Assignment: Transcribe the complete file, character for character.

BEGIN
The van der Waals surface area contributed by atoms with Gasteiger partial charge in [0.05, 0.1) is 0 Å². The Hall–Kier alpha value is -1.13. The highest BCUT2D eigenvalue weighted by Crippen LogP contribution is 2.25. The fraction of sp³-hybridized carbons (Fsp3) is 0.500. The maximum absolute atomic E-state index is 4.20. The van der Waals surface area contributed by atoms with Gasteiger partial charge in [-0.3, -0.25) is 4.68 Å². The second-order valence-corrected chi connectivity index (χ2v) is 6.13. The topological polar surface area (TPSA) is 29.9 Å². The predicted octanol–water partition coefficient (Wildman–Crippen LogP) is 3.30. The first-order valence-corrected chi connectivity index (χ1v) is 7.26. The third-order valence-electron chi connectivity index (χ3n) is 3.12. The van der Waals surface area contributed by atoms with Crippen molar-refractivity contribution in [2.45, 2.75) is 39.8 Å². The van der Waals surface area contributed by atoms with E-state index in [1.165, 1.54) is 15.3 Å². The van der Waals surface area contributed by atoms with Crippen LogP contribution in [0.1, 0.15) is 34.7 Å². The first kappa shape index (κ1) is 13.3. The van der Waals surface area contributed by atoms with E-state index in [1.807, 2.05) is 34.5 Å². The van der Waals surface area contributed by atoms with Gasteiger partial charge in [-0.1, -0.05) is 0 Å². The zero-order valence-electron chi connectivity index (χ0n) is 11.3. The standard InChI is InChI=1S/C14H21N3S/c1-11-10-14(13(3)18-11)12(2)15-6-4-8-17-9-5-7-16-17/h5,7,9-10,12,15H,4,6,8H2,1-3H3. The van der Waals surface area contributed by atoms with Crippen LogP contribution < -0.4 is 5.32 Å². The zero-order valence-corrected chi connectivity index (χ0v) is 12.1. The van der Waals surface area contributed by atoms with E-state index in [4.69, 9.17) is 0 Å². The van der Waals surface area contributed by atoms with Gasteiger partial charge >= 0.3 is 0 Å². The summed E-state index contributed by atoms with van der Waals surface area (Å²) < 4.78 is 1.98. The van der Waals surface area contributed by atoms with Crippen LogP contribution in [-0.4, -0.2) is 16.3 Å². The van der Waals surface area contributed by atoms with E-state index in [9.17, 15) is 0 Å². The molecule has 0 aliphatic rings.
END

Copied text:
The van der Waals surface area contributed by atoms with Gasteiger partial charge in [0.05, 0.1) is 0 Å². The Hall–Kier alpha value is -1.13. The highest BCUT2D eigenvalue weighted by Crippen LogP contribution is 2.25. The fraction of sp³-hybridized carbons (Fsp3) is 0.500. The maximum absolute atomic E-state index is 4.20. The van der Waals surface area contributed by atoms with Gasteiger partial charge in [-0.3, -0.25) is 4.68 Å². The second-order valence-corrected chi connectivity index (χ2v) is 6.13. The topological polar surface area (TPSA) is 29.9 Å². The predicted octanol–water partition coefficient (Wildman–Crippen LogP) is 3.30. The first-order valence-corrected chi connectivity index (χ1v) is 7.26. The third-order valence-electron chi connectivity index (χ3n) is 3.12. The van der Waals surface area contributed by atoms with Crippen molar-refractivity contribution in [2.45, 2.75) is 39.8 Å². The van der Waals surface area contributed by atoms with E-state index in [1.165, 1.54) is 15.3 Å². The van der Waals surface area contributed by atoms with Crippen LogP contribution in [0.1, 0.15) is 34.7 Å². The first kappa shape index (κ1) is 13.3. The van der Waals surface area contributed by atoms with E-state index in [1.807, 2.05) is 34.5 Å². The van der Waals surface area contributed by atoms with Gasteiger partial charge in [-0.1, -0.05) is 0 Å². The zero-order valence-electron chi connectivity index (χ0n) is 11.3. The standard InChI is InChI=1S/C14H21N3S/c1-11-10-14(13(3)18-11)12(2)15-6-4-8-17-9-5-7-16-17/h5,7,9-10,12,15H,4,6,8H2,1-3H3. The van der Waals surface area contributed by atoms with Crippen LogP contribution < -0.4 is 5.32 Å². The zero-order valence-corrected chi connectivity index (χ0v) is 12.1. The van der Waals surface area contributed by atoms with E-state index in [4.69, 9.17) is 0 Å². The van der Waals surface area contributed by atoms with Gasteiger partial charge >= 0.3 is 0 Å². The summed E-state index contributed by atoms with van der Waals surface area (Å²) < 4.78 is 1.98. The van der Waals surface area contributed by atoms with Crippen LogP contribution in [-0.4, -0.2) is 16.3 Å². The van der Waals surface area contributed by atoms with E-state index in [9.17, 15) is 0 Å². The molecule has 0 aliphatic rings.